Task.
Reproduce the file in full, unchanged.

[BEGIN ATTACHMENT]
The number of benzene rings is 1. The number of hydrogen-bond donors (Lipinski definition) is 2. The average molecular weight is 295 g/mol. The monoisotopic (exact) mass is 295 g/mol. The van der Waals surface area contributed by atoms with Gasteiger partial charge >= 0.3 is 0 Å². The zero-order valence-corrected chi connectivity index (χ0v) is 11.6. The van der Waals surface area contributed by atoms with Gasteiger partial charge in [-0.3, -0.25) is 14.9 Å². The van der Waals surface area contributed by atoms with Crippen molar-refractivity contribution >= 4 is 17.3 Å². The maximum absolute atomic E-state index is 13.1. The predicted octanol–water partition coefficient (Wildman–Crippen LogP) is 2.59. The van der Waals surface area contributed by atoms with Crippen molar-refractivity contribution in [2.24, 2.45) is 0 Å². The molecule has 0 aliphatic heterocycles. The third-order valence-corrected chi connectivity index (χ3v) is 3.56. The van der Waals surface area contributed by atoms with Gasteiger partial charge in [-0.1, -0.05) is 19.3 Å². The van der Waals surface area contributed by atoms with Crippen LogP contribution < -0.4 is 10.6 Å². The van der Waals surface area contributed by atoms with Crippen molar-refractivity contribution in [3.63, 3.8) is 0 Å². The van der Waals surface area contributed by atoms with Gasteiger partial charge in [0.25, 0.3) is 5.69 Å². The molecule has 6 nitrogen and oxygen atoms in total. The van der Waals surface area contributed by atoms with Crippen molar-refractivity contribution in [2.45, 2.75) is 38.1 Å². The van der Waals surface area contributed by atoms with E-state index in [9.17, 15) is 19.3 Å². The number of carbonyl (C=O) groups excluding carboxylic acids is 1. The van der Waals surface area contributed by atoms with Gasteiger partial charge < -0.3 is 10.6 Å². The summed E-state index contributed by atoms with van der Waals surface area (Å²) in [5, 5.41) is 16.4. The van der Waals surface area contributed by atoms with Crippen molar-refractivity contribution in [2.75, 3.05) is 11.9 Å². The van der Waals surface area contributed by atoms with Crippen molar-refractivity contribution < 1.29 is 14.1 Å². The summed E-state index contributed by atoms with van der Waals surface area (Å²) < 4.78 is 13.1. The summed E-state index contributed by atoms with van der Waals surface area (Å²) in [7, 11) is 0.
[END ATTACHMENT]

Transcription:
The number of benzene rings is 1. The number of hydrogen-bond donors (Lipinski definition) is 2. The average molecular weight is 295 g/mol. The monoisotopic (exact) mass is 295 g/mol. The van der Waals surface area contributed by atoms with Gasteiger partial charge >= 0.3 is 0 Å². The zero-order valence-corrected chi connectivity index (χ0v) is 11.6. The van der Waals surface area contributed by atoms with Gasteiger partial charge in [-0.3, -0.25) is 14.9 Å². The van der Waals surface area contributed by atoms with Crippen molar-refractivity contribution >= 4 is 17.3 Å². The maximum absolute atomic E-state index is 13.1. The predicted octanol–water partition coefficient (Wildman–Crippen LogP) is 2.59. The van der Waals surface area contributed by atoms with Crippen molar-refractivity contribution in [2.24, 2.45) is 0 Å². The molecule has 0 aliphatic heterocycles. The third-order valence-corrected chi connectivity index (χ3v) is 3.56. The van der Waals surface area contributed by atoms with Gasteiger partial charge in [-0.1, -0.05) is 19.3 Å². The van der Waals surface area contributed by atoms with Crippen LogP contribution < -0.4 is 10.6 Å². The van der Waals surface area contributed by atoms with Crippen molar-refractivity contribution in [3.63, 3.8) is 0 Å². The van der Waals surface area contributed by atoms with Gasteiger partial charge in [0.25, 0.3) is 5.69 Å². The molecule has 6 nitrogen and oxygen atoms in total. The van der Waals surface area contributed by atoms with Crippen molar-refractivity contribution in [2.45, 2.75) is 38.1 Å². The van der Waals surface area contributed by atoms with E-state index in [9.17, 15) is 19.3 Å². The number of carbonyl (C=O) groups excluding carboxylic acids is 1. The van der Waals surface area contributed by atoms with Gasteiger partial charge < -0.3 is 10.6 Å². The summed E-state index contributed by atoms with van der Waals surface area (Å²) in [5, 5.41) is 16.4. The van der Waals surface area contributed by atoms with Crippen molar-refractivity contribution in [2.75, 3.05) is 11.9 Å². The van der Waals surface area contributed by atoms with Crippen molar-refractivity contribution < 1.29 is 14.1 Å². The summed E-state index contributed by atoms with van der Waals surface area (Å²) < 4.78 is 13.1. The summed E-state index contributed by atoms with van der Waals surface area (Å²) in [7, 11) is 0.